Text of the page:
MarkLives.com – 11 December 2013
And the winner is… Here is the second half of my entirely subjective countdown of the best of the Best Ads of 2013 — see here for the first half. It was a good year, so everyone’s a winner (as they say).
Want to view all the Ads of the Week at a glance? See the Ad of the Week Pinboard!
Featuring three famous vampire characters, the principally black-and-white pictures play with size and perspective, portraying mosquitoes as bloodthirsty vampires piloting tiny aeroplanes, looking down on their targets: people in bed, on a couch or at a campfire. The slogan reads: “Because you never know who’s up there.”
It’s artfully executed, with a spooky yet humorous appeal. The principally black-and-white aesthetic is dramatic and complements the theme, and allows for the colours of the pack to ‘pop’. Funny, effective and powerful.
In a time when everything revolves around profit, corporate growth and return on investment (ROI), it’s good to see a campaign that goes beyond the obligatory corporate social responsibility gambit. And that’s exactly what Coca-Cola’s ‘Crazy for Good’ campaign seems to do.
The campaign is all about ‘passing it on’ — people who perform random acts of kindness for the good of society.
This global campaign, which was developed at Ogilvy Brazil, Sao Paulo, highlights these special, giving people, such as the young Capetonian woman, Lea du Plessis, who calls herself a ‘secret gardener’. She identifies places in the city in need of greening, and then under cover of night — along with some volunteers — she plants trees, shrubs and flowers.
“I plant trees because people need greenery around them,” she explains. “They can’t live in concrete blocks and towers — they need some nature, because we are, after all, part of nature.”
Another is Tom Hewitt, who has become something of a local legend in his hometown of Durban by teaching street-kids to surf. Some of them have gone on to become surfing instructors, lifeguards and surf-store assistants — Tom has had a real impact upon these lives, saving them from crime, prostitution or early death.
Coca-Cola helps by publicising these projects, and it does the brand a world of good by being associated with good people. Draftfcb is the local agency.
For many FMCG products, the best way to win customers is to let them experience the brand directly. To interact with it, taste it, touch it and, hopefully, to watch as people come away with an enjoyable, happy memory of the experience.
In Douwe Egberts’s recent activation, conceived and produced by Joe Public, the ‘zinger’ was the addition of technology that allowed users to interact with the brand in a fun way.
A coffee machine with Douwe Egberts branding was placed at OR Tambo International Airport. But there was no coin-slot. All the tired travellers had to do was what comes naturally after a long and exhausting flight: yawn.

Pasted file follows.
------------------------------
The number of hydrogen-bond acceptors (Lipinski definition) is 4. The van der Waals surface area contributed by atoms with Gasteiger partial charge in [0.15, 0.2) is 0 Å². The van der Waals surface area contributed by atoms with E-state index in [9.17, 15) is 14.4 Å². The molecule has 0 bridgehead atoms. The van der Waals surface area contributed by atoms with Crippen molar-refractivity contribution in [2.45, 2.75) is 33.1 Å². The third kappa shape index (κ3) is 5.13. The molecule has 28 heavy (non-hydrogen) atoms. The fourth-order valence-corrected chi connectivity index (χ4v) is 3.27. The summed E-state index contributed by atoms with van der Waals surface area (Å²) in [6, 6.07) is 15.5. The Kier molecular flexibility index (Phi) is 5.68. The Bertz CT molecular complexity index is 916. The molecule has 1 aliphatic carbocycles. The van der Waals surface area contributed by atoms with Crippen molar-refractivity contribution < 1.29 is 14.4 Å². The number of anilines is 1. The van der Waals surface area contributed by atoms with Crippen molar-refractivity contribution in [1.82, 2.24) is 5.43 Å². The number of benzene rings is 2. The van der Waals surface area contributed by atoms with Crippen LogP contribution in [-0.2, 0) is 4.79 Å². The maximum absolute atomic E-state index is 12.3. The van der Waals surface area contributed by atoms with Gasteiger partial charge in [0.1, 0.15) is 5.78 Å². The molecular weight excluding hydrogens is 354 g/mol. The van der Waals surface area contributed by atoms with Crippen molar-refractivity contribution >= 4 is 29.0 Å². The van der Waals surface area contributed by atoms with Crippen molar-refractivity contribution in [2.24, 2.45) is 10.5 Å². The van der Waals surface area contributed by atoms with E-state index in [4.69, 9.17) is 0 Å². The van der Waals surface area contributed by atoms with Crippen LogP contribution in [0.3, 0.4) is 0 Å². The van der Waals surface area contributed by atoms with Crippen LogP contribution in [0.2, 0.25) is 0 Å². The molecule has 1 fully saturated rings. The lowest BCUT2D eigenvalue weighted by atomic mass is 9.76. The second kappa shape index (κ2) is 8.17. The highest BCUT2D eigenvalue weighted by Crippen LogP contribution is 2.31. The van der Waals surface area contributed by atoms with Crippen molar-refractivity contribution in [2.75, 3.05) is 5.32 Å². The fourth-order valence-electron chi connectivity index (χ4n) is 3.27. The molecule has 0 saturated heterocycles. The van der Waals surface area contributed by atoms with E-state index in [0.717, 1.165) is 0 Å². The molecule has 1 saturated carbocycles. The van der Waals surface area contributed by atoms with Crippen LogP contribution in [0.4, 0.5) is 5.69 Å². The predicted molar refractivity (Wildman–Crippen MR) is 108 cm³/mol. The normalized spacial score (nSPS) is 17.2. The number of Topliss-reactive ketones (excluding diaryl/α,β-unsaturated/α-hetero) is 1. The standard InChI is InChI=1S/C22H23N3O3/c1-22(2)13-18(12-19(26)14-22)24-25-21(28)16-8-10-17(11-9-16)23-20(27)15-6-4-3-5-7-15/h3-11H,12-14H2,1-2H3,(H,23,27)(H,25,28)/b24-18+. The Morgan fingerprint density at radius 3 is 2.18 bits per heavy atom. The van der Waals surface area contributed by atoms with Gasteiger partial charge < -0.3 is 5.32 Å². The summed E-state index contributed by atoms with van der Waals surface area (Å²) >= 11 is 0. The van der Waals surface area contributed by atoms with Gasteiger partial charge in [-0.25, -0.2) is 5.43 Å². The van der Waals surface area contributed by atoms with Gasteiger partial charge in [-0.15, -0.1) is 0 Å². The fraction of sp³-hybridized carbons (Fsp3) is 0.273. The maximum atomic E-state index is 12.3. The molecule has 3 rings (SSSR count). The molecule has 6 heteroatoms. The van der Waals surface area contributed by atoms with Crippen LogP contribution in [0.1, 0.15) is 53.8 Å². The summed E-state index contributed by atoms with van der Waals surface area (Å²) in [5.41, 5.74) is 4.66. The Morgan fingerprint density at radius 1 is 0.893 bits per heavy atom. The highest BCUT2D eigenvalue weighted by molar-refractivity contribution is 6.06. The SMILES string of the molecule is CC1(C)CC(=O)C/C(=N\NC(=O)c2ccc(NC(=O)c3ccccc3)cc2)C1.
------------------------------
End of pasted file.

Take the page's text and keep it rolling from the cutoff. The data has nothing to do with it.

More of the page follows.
Facial recognition software would then trigger the mechanism, and the free coffee would be dispensed. The cups were custom-branded with the Douwe Egberts logo and the slogan “Bye bye red eye.”
I think it was a very smart experiential marketing exercise, as it allowed the public to taste the product in a familiar environment and, in all likelihood, talk about the experience for some time afterwards.
Fun, funky, exciting, interactive: great ingredients for an uplifting brand activation.
This was a direct campaign that managed to cut through the clutter and engage directly with its target audience. And the target audience is perhaps one of the hardest, most stressed, hard-working and difficult people to reach — doctors.
Africa Health Placements recruits doctors internationally to work in underserviced communities in South Africa. The campaign took the form of packages that were delivered directly to doctors.
In the package was a plain wooden box containing a hessian ‘envelope’, inside of which was a card labelled “Place stethoscope here.” A pressure activated device triggered a low frequency MP3 that is only audible through a stethoscope. A short message appealed to the doctor to visit the website to find out about work “that gets your heart racing”.
The agency Boomtown won a silver Clio Healthcare award for the campaign. As readers know, the Clio Awards is one of the world’s most recognised awards competitions for advertising, design and communications in various sectors.
A perfect example of targeting a difficult-to-reach segment.
And, finally, we come to no. 1 — my personal best ad of the year. This campaign featured some of the activities that the red bank supports but, instead of talking about the “greats” — the sporting heroes, the lauded artists — the ad examines the human spirit.
The idea is that by sponsoring sport and art, the company is not investing in only the winning team, or the ‘hero’ who scores the goals: it is investing in each individual.
Whether you’re a child, a teenager or an adult; whether you’re in the premier league or playing in a dusty rural field; whether you prefer dancing or acting; the human spirit is what we have in common.
The Absa ad, created by The Jupiter Drawing Room Johannesburg, is an inspiration for our times. It speaks to a magnificent quote by author, political activist, and lecturer Helen Keller, the first deaf-blind person to earn a Bachelor of Arts degree, who said: “No pessimist ever discovered the secret of the stars, or sailed to an uncharted land, or opened a new doorway for the human spirit.”
Even looking at it now, nine or so months after it first launched, I still find it inspiring.
So there it is, the Top 10 Best Ads of the Year, brought to you by some of the best agencies in the world. Although I have relationships with some of the agency owners in SA, I have tried not to let these cloud my judgement, and speak rather to what has made an impact on me and served best (in my humble opinion) to build brands.
Have a great festive season, and I’ll be back next year.